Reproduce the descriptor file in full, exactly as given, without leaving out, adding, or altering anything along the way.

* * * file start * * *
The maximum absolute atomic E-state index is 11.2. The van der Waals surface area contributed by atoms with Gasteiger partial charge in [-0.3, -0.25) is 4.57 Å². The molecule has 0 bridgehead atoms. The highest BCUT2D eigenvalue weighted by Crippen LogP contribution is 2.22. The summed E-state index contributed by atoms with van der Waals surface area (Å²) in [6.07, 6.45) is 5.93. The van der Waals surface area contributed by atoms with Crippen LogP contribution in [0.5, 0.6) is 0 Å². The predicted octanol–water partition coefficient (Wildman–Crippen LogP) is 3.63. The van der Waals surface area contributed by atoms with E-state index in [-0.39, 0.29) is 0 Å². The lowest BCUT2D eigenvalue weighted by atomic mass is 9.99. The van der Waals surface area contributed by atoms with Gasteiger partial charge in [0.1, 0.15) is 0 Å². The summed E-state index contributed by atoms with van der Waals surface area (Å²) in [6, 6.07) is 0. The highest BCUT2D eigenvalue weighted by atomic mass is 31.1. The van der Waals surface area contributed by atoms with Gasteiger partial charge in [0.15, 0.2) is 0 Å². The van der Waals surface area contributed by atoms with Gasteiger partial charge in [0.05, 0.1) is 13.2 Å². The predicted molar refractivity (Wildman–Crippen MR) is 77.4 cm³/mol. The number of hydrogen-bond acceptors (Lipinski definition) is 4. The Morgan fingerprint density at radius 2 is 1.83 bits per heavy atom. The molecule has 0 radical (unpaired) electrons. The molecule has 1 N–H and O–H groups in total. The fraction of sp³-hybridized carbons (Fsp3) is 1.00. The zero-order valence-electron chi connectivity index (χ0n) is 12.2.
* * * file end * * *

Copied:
The maximum absolute atomic E-state index is 11.2. The van der Waals surface area contributed by atoms with Gasteiger partial charge in [-0.3, -0.25) is 4.57 Å². The molecule has 0 bridgehead atoms. The highest BCUT2D eigenvalue weighted by Crippen LogP contribution is 2.22. The summed E-state index contributed by atoms with van der Waals surface area (Å²) in [6.07, 6.45) is 5.93. The van der Waals surface area contributed by atoms with Crippen LogP contribution in [0.5, 0.6) is 0 Å². The predicted octanol–water partition coefficient (Wildman–Crippen LogP) is 3.63. The van der Waals surface area contributed by atoms with E-state index in [-0.39, 0.29) is 0 Å². The lowest BCUT2D eigenvalue weighted by atomic mass is 9.99. The van der Waals surface area contributed by atoms with Gasteiger partial charge in [0.1, 0.15) is 0 Å². The summed E-state index contributed by atoms with van der Waals surface area (Å²) in [6, 6.07) is 0. The highest BCUT2D eigenvalue weighted by atomic mass is 31.1. The van der Waals surface area contributed by atoms with Gasteiger partial charge in [0.15, 0.2) is 0 Å². The van der Waals surface area contributed by atoms with Gasteiger partial charge in [0.05, 0.1) is 13.2 Å². The predicted molar refractivity (Wildman–Crippen MR) is 77.4 cm³/mol. The number of hydrogen-bond acceptors (Lipinski definition) is 4. The Morgan fingerprint density at radius 2 is 1.83 bits per heavy atom. The molecule has 0 radical (unpaired) electrons. The molecule has 1 N–H and O–H groups in total. The fraction of sp³-hybridized carbons (Fsp3) is 1.00. The zero-order valence-electron chi connectivity index (χ0n) is 12.2.